SFF partners pose for a selfie in Oxford

A Skoll Conversation Meets Black Philanthropy Month

Segal Family Foundation

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by Sylvia K. Ilahuka, Writer & Editor

August is Black Philanthropy Month! This article is us sliding in under the wire to address an issue that isn’t confined to just one month, but is an ongoing reality for many members of our community. Fundraising is the bane of many an organization: networking, pitching, grantwriting, rinse and repeat. While this process is challenging for any organization, it is more so for those based in non-Western countries because the bulk of major funding (and the norms by which it is accessed) originates, historically and currently, in the Global North. This puts smaller organizations elsewhere in the world at a disadvantage — partly because of lesser proximity and partly because of that pesky little thing called implicit bias. Implicit bias is not blatant discrimination of the traits that make us who we are, rather it is the subtle assumptions and stereotypes that color our view of one another. In spaces where finances and power dynamics operate on a gradient, this tinted lens can mean differences in opportunities and resources available to organizations fronted by or dedicated to women, non-white individuals or communities, people with disabilities, and queer persons. Implicit bias as a tendency is itself without bias; we as human beings all experience on some level and so, for as long as funding relationships continue to be mediated by people, organizations will continue to be vulnerable to its effects.

Members of the Segal Family Foundation universe facilitated conversations about this issue at the 2023 Skoll World Forum back in April. Brian Walusimbi, founder of Bless a Child Foundation (BCF), hosted a session to discuss the racial funding gap based on his own experiences struggling to fundraise as a black African leader of an African grassroots organization. The reality of non-white organization leaders securing fewer grant dollars and being subject to excessive scrutiny is not a new phenomenon. Walusimbi described an African counterpart in the space who, after struggling to be taken seriously, resorted to recruiting a white board member for the sake of optics — a measure also resorted to by some South Asian and Latin American grassroots leaders to ease meetings with Western funders. Long-held stereotypes come to the forefront at decision-making time and create obstacles for founders of certain backgrounds; some of the deepest discrimination in philanthropy, Walusimbi contends, is born of gatekeeping by those trying to do good. In a bid to de-risk grantmaking, funders can easily succumb to implicit bias regarding local leaders of certain backgrounds — and the traditional dynamic of implementing organizations soliciting funding does not help. The Skoll discussion called for the decentering of funders by encouraging donor organizations, particularly Western ones, to see themselves as catalysts in a space without themselves being the space. In the audience were a number of grantmakers who engaged in the conversation with a willingness to listen and learn. One funder invited peers to delve deep into how they define risk and challenge themselves, arguing that if a locally-led organization is doing its work well yet is still considered “risky” then perhaps that was in fact a funder perspective issue rather than the organization’s reality. Walusimbi also urged funders to make a concerted effort to eliminate grantmaking bureaucracies, so that all parties in the philanthropy space can come together for maximum positive impact with minimal barriers.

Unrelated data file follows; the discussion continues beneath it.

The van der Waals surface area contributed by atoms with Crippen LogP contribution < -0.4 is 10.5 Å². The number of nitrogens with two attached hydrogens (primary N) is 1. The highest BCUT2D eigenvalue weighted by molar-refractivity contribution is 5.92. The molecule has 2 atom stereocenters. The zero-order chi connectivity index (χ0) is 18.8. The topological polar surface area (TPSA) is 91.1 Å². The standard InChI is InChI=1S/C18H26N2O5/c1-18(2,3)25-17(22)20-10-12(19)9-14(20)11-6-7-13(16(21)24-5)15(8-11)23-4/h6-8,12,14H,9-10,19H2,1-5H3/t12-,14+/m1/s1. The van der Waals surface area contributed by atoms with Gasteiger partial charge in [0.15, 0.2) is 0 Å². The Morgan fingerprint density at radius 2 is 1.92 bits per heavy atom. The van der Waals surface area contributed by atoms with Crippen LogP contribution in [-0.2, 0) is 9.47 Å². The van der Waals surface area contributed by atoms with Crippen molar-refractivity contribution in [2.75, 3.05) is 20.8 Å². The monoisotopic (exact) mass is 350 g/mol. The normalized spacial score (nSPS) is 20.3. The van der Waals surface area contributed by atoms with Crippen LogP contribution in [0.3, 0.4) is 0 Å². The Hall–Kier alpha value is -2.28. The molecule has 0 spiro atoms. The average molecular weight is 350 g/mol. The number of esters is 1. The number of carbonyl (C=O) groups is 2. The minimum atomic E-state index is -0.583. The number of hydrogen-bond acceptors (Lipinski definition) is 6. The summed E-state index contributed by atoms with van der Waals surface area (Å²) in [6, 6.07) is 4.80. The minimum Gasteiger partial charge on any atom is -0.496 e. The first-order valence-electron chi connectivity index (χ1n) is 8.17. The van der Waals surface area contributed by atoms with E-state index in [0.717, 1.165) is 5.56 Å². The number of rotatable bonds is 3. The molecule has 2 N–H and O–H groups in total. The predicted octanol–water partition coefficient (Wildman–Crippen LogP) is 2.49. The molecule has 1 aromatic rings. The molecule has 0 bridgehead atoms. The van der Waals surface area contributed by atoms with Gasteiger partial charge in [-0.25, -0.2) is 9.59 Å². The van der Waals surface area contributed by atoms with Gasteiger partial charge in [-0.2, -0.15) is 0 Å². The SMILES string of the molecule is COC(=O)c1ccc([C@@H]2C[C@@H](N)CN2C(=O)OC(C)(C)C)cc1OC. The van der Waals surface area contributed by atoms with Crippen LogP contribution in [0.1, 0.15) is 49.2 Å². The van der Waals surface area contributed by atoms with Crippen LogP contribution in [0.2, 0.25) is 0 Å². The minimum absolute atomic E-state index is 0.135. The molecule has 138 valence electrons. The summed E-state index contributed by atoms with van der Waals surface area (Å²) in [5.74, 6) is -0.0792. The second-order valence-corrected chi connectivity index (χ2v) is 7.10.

Funders have an idea of what impact looks like, neatly packaged, yet this is not usually the case for organizations working deeply in communities. So, how is Segal Family Foundation acknowledging this as a grantmaking organization ourselves? A survey we conducted revealed that expatriate organizations in the foundation’s portfolio were growing two times faster than African-led ones, with parallels seen elsewhere. SFF decided to actively address this trend by instituting the African Visionary Fellowship, and the practice of intentionally (and generously) funding local organizations led by African leaders has since become our praxis. Even as the bulk of global finances continues to be housed in Western institutions, bringing the grant and investment decision-making locally give a measure of equity to the process. Having a team in the countries of operation can help philanthropic organizations feel more proximate to the implementation work — which in turn alleviates the aforementioned risk perception and trust issues. Better yet, not just any team but specifically a team comprising individuals from the countries of operation who are not only attuned to local needs but also have more holistic context for risks both imagined and real. In this way too, SFF has sought to create a new framework for approaching philanthropy and impact investing in Africa: our programs team is entirely African, all based in the places where we work. Our grantmaking process is also as minimally burdensome as possible, to eliminate some of the obstacles that local organizations face when seeking funding from typical Western systems. We are keen to drive more financial support to African-led organizations on the continent by sharing our knowledge with peer funders; our lines of communication are open via equitablegiving@segalfamilyfoundation.org!

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Segal Family Foundation

Social impact funder and advisor building a network of visionary local leaders and global donors to advance positive change in Africa